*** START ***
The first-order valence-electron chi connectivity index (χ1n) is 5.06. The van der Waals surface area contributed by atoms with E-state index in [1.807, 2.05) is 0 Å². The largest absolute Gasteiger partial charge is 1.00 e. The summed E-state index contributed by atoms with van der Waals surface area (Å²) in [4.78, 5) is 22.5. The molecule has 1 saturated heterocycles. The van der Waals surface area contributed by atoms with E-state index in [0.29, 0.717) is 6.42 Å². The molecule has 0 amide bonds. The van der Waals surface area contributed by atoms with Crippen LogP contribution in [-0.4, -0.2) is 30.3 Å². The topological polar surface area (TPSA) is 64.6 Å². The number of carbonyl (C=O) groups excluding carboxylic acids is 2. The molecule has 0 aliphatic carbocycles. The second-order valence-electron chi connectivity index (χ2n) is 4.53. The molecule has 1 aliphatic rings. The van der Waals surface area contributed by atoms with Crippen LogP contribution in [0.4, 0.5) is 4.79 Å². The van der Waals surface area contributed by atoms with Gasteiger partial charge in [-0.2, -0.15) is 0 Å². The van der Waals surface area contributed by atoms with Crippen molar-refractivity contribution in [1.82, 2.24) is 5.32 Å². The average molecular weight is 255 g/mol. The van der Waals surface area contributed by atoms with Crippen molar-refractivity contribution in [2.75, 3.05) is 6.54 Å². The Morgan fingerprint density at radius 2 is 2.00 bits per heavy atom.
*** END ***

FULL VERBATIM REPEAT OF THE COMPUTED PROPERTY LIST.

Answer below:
The first-order valence-electron chi connectivity index (χ1n) is 5.06. The van der Waals surface area contributed by atoms with E-state index in [1.807, 2.05) is 0 Å². The largest absolute Gasteiger partial charge is 1.00 e. The summed E-state index contributed by atoms with van der Waals surface area (Å²) in [4.78, 5) is 22.5. The molecule has 1 saturated heterocycles. The van der Waals surface area contributed by atoms with E-state index in [0.29, 0.717) is 6.42 Å². The molecule has 0 amide bonds. The van der Waals surface area contributed by atoms with Crippen LogP contribution in [-0.4, -0.2) is 30.3 Å². The topological polar surface area (TPSA) is 64.6 Å². The number of carbonyl (C=O) groups excluding carboxylic acids is 2. The molecule has 0 aliphatic carbocycles. The second-order valence-electron chi connectivity index (χ2n) is 4.53. The molecule has 1 aliphatic rings. The van der Waals surface area contributed by atoms with Crippen LogP contribution in [0.4, 0.5) is 4.79 Å². The van der Waals surface area contributed by atoms with Gasteiger partial charge in [-0.2, -0.15) is 0 Å². The van der Waals surface area contributed by atoms with Crippen molar-refractivity contribution in [1.82, 2.24) is 5.32 Å². The average molecular weight is 255 g/mol. The van der Waals surface area contributed by atoms with Crippen molar-refractivity contribution in [2.75, 3.05) is 6.54 Å². The Morgan fingerprint density at radius 2 is 2.00 bits per heavy atom.